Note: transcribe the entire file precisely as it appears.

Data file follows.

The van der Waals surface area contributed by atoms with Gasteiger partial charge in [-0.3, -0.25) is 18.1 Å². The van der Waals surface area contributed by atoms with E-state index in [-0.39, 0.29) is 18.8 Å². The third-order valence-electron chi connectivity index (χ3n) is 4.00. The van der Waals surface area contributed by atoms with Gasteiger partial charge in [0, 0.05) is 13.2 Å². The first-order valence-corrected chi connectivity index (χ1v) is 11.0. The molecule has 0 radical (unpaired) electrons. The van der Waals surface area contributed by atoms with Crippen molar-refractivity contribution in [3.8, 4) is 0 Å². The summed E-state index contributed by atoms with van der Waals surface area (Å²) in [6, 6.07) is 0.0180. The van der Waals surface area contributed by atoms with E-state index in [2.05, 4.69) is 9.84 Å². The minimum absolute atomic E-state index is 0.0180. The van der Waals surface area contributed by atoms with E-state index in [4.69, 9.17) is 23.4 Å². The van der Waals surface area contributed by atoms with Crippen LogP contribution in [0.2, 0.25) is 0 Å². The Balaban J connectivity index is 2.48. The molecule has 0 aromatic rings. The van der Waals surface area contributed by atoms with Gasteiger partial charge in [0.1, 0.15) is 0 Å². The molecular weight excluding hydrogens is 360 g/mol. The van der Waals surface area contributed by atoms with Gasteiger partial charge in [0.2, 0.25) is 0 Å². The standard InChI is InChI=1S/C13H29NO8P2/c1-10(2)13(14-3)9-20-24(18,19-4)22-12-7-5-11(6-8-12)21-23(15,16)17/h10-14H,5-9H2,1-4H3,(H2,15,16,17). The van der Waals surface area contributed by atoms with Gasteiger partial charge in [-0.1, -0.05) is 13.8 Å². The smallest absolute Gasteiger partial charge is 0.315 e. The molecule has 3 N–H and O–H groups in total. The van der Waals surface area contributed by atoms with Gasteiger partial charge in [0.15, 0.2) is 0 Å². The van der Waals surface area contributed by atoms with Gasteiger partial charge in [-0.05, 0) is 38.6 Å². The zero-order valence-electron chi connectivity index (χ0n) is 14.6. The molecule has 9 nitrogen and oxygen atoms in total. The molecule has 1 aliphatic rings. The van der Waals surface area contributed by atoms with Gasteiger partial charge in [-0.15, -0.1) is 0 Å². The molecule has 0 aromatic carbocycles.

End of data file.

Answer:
The van der Waals surface area contributed by atoms with Gasteiger partial charge in [-0.3, -0.25) is 18.1 Å². The van der Waals surface area contributed by atoms with E-state index in [-0.39, 0.29) is 18.8 Å². The third-order valence-electron chi connectivity index (χ3n) is 4.00. The van der Waals surface area contributed by atoms with Gasteiger partial charge in [0, 0.05) is 13.2 Å². The first-order valence-corrected chi connectivity index (χ1v) is 11.0. The molecule has 0 radical (unpaired) electrons. The van der Waals surface area contributed by atoms with Crippen molar-refractivity contribution in [3.8, 4) is 0 Å². The summed E-state index contributed by atoms with van der Waals surface area (Å²) in [6, 6.07) is 0.0180. The van der Waals surface area contributed by atoms with E-state index in [2.05, 4.69) is 9.84 Å². The minimum absolute atomic E-state index is 0.0180. The van der Waals surface area contributed by atoms with E-state index in [4.69, 9.17) is 23.4 Å². The van der Waals surface area contributed by atoms with Crippen LogP contribution in [0.2, 0.25) is 0 Å². The Balaban J connectivity index is 2.48. The molecule has 0 aromatic rings. The van der Waals surface area contributed by atoms with Gasteiger partial charge in [0.1, 0.15) is 0 Å². The molecular weight excluding hydrogens is 360 g/mol. The van der Waals surface area contributed by atoms with Gasteiger partial charge in [0.2, 0.25) is 0 Å². The standard InChI is InChI=1S/C13H29NO8P2/c1-10(2)13(14-3)9-20-24(18,19-4)22-12-7-5-11(6-8-12)21-23(15,16)17/h10-14H,5-9H2,1-4H3,(H2,15,16,17). The van der Waals surface area contributed by atoms with Gasteiger partial charge in [-0.1, -0.05) is 13.8 Å². The smallest absolute Gasteiger partial charge is 0.315 e. The molecule has 3 N–H and O–H groups in total. The van der Waals surface area contributed by atoms with Gasteiger partial charge in [0.15, 0.2) is 0 Å². The van der Waals surface area contributed by atoms with Gasteiger partial charge in [-0.05, 0) is 38.6 Å². The zero-order valence-electron chi connectivity index (χ0n) is 14.6. The molecule has 9 nitrogen and oxygen atoms in total. The molecule has 1 aliphatic rings. The van der Waals surface area contributed by atoms with Gasteiger partial charge in [-0.15, -0.1) is 0 Å². The molecule has 0 aromatic carbocycles.